6:30 A.M. -- BACK TO BACK: Welcome to Columbus, Marian Gaborik! The Blue Jackets got quite the debut from their trade deadline acquisition last night in Nashville, with Gaborik notching the game-winning goal in the third period off a nice pass from Brandon Dubinsky.
With the win, Columbus improved its record to 16-14-7 on the season and pulled into a points tie (39) with Edmonton and one point behind St. Louis -- the Blue Jackets' opponent tonight at Scottrade Center.
Every game is huge this time of the year, but as the coaches will say, the biggest next is always the next game. There's a lot on the line tonight and both clubs know that, which leads us to believe we're in for quite the hockey game when 8 p.m. rolls around.
You want highlights of last night's game? Of course you do, so here they are:
The early part of yesterday's NHL trade deadline bonanza was more like a pitcher's duel: an exercise in strategic positioning, shrewd signals and no tipping of the hands.
For those folks who took the day off work to enjoy the trade deadline with friends, have some beers and relax, they got their wish on the relaxing part with a lack of activity around the league until the 2 p.m. hour struck. As it does every year, the final hour before the deadline had an almost-Pavlovian effect -- and then it all kicked into high gear.
To continue on this baseball analogy, the Blue Jackets began to make their move as the day went along. When talks became serious on Marian Gaborik, it was like GM Jarmo Kekalainen and the hockey operations staff started to get runners on base and then move them over...slowly but surely.
By roughly 2:15 p.m. ET, they had agreed on a major deal with the Rangers and had loaded the bases.
With the final approval from Gaborik himself, the 31-year-old star forward cleared the bases by showing no hesitation in joining the Blue Jackets. Kekalainen and Jackets president of hockey operations John Davidson had orchestrated the biggest deal of deadline day and made waves around the hockey world by acquiring a crucial piece in their playoff push -- but the most incredible thing is they did so without compromising the future of the organization.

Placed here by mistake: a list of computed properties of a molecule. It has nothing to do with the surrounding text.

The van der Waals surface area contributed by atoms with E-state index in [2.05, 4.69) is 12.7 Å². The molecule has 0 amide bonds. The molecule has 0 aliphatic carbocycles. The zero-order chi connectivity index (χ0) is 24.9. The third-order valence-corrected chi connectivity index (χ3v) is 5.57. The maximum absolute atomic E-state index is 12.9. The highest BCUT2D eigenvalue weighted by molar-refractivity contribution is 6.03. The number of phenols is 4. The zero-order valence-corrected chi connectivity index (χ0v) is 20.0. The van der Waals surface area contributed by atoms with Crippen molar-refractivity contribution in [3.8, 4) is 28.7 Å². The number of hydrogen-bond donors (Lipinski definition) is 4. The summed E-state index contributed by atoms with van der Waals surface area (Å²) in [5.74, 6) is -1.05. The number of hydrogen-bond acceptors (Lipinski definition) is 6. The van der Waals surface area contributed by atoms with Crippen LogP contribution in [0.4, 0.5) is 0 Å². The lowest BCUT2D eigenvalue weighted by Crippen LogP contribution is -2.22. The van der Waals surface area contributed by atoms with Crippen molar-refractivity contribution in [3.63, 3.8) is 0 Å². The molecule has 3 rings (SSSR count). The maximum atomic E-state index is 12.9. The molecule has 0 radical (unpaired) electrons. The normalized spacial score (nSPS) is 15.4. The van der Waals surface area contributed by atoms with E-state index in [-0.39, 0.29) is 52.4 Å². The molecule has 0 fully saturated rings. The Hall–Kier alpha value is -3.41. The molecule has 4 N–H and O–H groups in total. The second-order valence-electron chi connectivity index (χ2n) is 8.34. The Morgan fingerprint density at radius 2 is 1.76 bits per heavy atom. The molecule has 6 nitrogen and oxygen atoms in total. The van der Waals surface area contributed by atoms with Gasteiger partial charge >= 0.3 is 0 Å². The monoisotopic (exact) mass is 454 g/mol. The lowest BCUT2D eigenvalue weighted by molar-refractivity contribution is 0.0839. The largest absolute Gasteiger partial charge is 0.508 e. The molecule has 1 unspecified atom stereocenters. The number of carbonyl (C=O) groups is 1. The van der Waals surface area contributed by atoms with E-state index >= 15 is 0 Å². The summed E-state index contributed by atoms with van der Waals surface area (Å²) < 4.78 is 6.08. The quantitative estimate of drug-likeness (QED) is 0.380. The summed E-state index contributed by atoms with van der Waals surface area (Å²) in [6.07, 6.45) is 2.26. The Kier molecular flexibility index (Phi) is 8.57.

The Blue Jackets stuck to their game plan with regard to the future, but they also had a keen and aggressive eye on the present. Sitting one point out of a playoff spot with 12 games to play - the biggest of which taking place in just a few hours at Bridgestone Arena - they wanted to add to the current group and boost the offense.
COLUMBUS, Ohio -- What began as a standard Wednesday afternoon lunch with a few teammates quickly turned into a new opportunity for Blake Comeau.
Hanging around after a morning practice in Calgary, Comeau was exchanging text messages with his agent about when they could meet up when the team came through Colorado next week. With Comeau's contract due to expire at the end of the season and the prospect of unrestricted free agency looming, he was looking to get a head start and begin planning.
Instead, his agent soon replied that things were changing in short order.
Seeking forward depth in the wake of yesterday's trade with the New York Rangers, the Blue Jackets sought a versatile, two-way forward like Comeau to play in all situations and chip in some offense. The 27-year-old grew into a similar role with the Flames after being picked up off the waiver wire from the New York Islanders a year ago, and saw his production increase with increased responsibility on the ice.
"I think I can bring some things to (the Blue Jackets) with my physical play and my speed," Comeau said. "In speaking with them on the phone, that's what they're excited to have...I feel like as my ice time grew with the Flames, my numbers started to grow and I started to gain confidence. Hopefully, that can continue in Columbus."
7:00 A.M. -- BIG TILT TONIGHT: How's everyone doing this morning? Some kind of exciting day we had at Nationwide Arena yesterday with the Blue Jackets making headlines at the NHL trade deadline. Acquiring Marian Gaborik in a seven-piece deal from the New York Rangers, getting a backup goaltender from the Flyers in a trade for Steve Mason and adding forward depth with Blake Comeau from Calgary...it's safe to say John Davidson and Jarmo Kekalainen checked the items off their shopping list.
Gaborik was met in New York by Davidson yesterday and the two flew to Nashville via private plane to meet the team. The Slovak sniper is expected in the Blue Jackets lineup tonight at Bridgestone Arena and he'll be sporting his familiar No. 10, which was graciously yielded by Mark Letestu.
Before we get this blog really fired up today, let's re-live a pretty sweet moment from a few weeks back when the Jackets and Predators met in Columbus: